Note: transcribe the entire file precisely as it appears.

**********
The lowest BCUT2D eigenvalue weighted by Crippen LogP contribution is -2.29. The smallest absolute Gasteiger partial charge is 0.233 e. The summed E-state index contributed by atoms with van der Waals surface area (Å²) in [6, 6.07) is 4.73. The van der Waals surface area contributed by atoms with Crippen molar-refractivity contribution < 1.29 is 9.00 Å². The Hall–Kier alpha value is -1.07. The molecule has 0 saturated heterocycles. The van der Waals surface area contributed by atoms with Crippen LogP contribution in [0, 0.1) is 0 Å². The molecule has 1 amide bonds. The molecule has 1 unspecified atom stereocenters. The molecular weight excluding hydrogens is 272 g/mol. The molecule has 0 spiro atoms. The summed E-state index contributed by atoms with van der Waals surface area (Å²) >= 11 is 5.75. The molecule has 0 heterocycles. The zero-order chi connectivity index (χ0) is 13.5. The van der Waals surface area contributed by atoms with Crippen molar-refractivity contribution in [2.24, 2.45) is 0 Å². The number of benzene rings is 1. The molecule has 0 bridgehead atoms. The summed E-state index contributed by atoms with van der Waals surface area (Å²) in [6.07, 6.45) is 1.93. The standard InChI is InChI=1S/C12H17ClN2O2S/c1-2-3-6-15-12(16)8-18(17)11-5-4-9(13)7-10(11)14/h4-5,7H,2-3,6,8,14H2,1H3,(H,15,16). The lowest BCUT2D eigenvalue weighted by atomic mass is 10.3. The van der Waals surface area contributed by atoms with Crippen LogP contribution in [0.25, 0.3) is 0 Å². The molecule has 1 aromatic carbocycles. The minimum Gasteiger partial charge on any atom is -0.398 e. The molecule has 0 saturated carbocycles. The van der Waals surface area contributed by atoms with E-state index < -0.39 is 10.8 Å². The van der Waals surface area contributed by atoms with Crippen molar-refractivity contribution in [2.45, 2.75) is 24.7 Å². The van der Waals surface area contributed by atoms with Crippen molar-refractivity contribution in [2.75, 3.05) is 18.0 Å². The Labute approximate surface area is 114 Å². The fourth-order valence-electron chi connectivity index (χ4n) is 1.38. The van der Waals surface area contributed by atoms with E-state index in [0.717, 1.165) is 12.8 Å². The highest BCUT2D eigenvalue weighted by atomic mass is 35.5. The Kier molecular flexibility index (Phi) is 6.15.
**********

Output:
The lowest BCUT2D eigenvalue weighted by Crippen LogP contribution is -2.29. The smallest absolute Gasteiger partial charge is 0.233 e. The summed E-state index contributed by atoms with van der Waals surface area (Å²) in [6, 6.07) is 4.73. The van der Waals surface area contributed by atoms with Crippen molar-refractivity contribution < 1.29 is 9.00 Å². The Hall–Kier alpha value is -1.07. The molecule has 0 saturated heterocycles. The van der Waals surface area contributed by atoms with Crippen LogP contribution in [0, 0.1) is 0 Å². The molecule has 1 amide bonds. The molecule has 1 unspecified atom stereocenters. The molecular weight excluding hydrogens is 272 g/mol. The molecule has 0 spiro atoms. The summed E-state index contributed by atoms with van der Waals surface area (Å²) >= 11 is 5.75. The molecule has 0 heterocycles. The zero-order chi connectivity index (χ0) is 13.5. The van der Waals surface area contributed by atoms with Crippen molar-refractivity contribution in [2.24, 2.45) is 0 Å². The number of benzene rings is 1. The molecule has 0 bridgehead atoms. The summed E-state index contributed by atoms with van der Waals surface area (Å²) in [6.07, 6.45) is 1.93. The standard InChI is InChI=1S/C12H17ClN2O2S/c1-2-3-6-15-12(16)8-18(17)11-5-4-9(13)7-10(11)14/h4-5,7H,2-3,6,8,14H2,1H3,(H,15,16). The lowest BCUT2D eigenvalue weighted by atomic mass is 10.3. The van der Waals surface area contributed by atoms with Crippen LogP contribution in [0.25, 0.3) is 0 Å². The molecule has 1 aromatic carbocycles. The minimum Gasteiger partial charge on any atom is -0.398 e. The molecule has 0 saturated carbocycles. The van der Waals surface area contributed by atoms with E-state index < -0.39 is 10.8 Å². The van der Waals surface area contributed by atoms with Crippen molar-refractivity contribution in [2.45, 2.75) is 24.7 Å². The van der Waals surface area contributed by atoms with Crippen molar-refractivity contribution in [2.75, 3.05) is 18.0 Å². The Labute approximate surface area is 114 Å². The fourth-order valence-electron chi connectivity index (χ4n) is 1.38. The van der Waals surface area contributed by atoms with E-state index in [0.717, 1.165) is 12.8 Å². The highest BCUT2D eigenvalue weighted by atomic mass is 35.5. The Kier molecular flexibility index (Phi) is 6.15.